min-. heavy enameled duck; weight, 255 lbs.;
shipping weight, 850 lbs.; capacity, 800 lbs.
Gear, I inch double collar steel axle; oil tem-
pered springs; u-inch oval-edge steel tire,
CRIMPED and bolted; wheels, 8 feet 4 inches
and 3 f,: S inceos; paint, dark green, carmine
Our No. i HOOSIER WAGON will be given,
railroad freight prepaid, to any one sending us
10 new paid-up yearly subscriptions and $25.00
In ca.li; or 25 new paid-up yearly subscriptions
and 434.00 in cash; or we will sell it to a
subscriber, railroad freight prepaid, for

Baker's fack Lino
Having recently purchased
An Eegant Haclk,
a am prepared to Carry Passengers to and
fr.-i Chipley, Vernon, Marianna and oth-
eri p 'lts with Comfort'and expedition.
At oasonlabil PIrios.
Parties wishing to reach the Bay will be
mcrl lY appointment at Chipley, Marian-
n a .,r other points. Address
ROB'T BAKER. St. Anrdews, Fla

\NppI to H. LORAINE.



Mrs, J. Wilson, Proprietress,

The only Hotel, especially fitted up
as such in town.

Close to and in plain view of the Bay

Prices M moderate
And every attnetion paid to comfort
(:f guests

aBes nd Cheapest
To St. Andrews Bay,
Via. Wewahitchka and Farmdale
Parties fr(nm St. Louis, Chicago or
New York reach Eufala on th A p-
alachicola River without change of
ears. The fare from iEnfala to" tW' ewa-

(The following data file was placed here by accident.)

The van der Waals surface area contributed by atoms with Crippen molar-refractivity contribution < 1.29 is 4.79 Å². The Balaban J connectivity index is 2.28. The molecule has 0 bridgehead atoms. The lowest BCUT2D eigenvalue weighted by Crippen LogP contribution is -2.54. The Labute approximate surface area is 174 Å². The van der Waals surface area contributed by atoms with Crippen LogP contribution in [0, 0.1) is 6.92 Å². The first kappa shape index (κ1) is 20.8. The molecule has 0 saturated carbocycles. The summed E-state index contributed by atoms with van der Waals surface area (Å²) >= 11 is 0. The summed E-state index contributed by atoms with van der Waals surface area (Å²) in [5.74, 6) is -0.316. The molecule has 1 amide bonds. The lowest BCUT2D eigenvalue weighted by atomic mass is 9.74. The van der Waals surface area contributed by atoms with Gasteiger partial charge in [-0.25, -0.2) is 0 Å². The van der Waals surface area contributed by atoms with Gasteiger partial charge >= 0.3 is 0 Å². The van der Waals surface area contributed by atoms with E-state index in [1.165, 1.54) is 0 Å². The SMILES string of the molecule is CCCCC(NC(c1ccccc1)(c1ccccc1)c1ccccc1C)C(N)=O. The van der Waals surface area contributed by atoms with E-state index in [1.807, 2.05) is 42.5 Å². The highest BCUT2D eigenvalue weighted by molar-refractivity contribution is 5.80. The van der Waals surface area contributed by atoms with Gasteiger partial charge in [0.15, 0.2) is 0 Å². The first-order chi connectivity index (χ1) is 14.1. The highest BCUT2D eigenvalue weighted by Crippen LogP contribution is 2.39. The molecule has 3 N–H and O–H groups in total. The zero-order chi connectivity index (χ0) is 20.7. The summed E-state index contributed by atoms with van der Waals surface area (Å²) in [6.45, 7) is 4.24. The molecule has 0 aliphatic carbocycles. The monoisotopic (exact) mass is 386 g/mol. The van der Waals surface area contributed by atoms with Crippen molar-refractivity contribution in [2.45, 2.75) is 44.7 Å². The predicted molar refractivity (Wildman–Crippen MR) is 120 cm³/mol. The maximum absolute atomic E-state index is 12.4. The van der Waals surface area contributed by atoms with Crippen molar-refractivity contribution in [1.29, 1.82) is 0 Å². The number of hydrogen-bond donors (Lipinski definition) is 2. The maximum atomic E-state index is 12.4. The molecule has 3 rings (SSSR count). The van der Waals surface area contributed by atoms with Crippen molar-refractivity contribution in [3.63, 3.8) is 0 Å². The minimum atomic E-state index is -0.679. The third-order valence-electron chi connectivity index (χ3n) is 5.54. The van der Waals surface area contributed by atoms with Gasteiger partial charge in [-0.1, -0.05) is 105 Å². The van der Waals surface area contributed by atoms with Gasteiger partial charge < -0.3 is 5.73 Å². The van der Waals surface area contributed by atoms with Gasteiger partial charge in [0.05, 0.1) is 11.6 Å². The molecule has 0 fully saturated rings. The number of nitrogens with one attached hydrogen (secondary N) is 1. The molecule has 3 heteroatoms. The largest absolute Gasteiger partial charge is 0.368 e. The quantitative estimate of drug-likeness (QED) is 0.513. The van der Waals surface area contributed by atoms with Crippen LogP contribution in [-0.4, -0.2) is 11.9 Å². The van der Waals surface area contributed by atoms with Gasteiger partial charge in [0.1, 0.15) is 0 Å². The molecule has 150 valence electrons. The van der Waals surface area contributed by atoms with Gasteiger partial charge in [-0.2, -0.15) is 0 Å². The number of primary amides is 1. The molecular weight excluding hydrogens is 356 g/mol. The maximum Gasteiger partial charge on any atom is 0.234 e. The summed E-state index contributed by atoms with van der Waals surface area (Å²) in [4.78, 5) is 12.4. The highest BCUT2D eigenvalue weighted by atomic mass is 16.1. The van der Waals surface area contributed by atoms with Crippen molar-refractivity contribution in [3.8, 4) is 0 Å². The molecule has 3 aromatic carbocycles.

itchka is about $3.50; by mail route
from Wewahi ttika to F;mrinidale )on
St. Andrews Bay, about 16 niles, t'iw
fare is only $1.50; at Farind:le take
East Bay mail boat for any po)lint on
the Bay.

this year, and make up for lost time
Ferry's Seed Annual for 1894 will
give you many valuable hints
about what to raise and how to
raise it. It contains informa-
tion to be had from no other
source. Free to all.
D. M. Ferry & Co.

Vemt 3Pa Fc~oLr'ica


Under this head we offer our
subscribers and readers the
Celebrated Breech Loading
Remington Rifle, latest im-
proved pattern. This Rifle is
made by the REMINGTON ARMS
CO., who supply Rifles to the
United States Government.
This Rifle is made in several
sizes. We can supply it in 32,
38 and 44 calibre. Winchester
centre-fire cartridges can be
used. The REMINGTON has oc-
tagon barrel, oiled walnut
stock, case hardened frame
and trimmings, sporting front
and rear sights, and shell
ejector. It is the best Hunt-
ing Rifle made, and will give
perfect satisfaction.
We will Give one FREE
of these Rifles FREE
to any one sending us 32 new
paid-up yearly subscriptions; or
for 12 new paid-up yearly sub-
scriptions and $7.00 in cosh ad-
ded- or we will sell it to a sub-
scriber for $11.00 in cash. The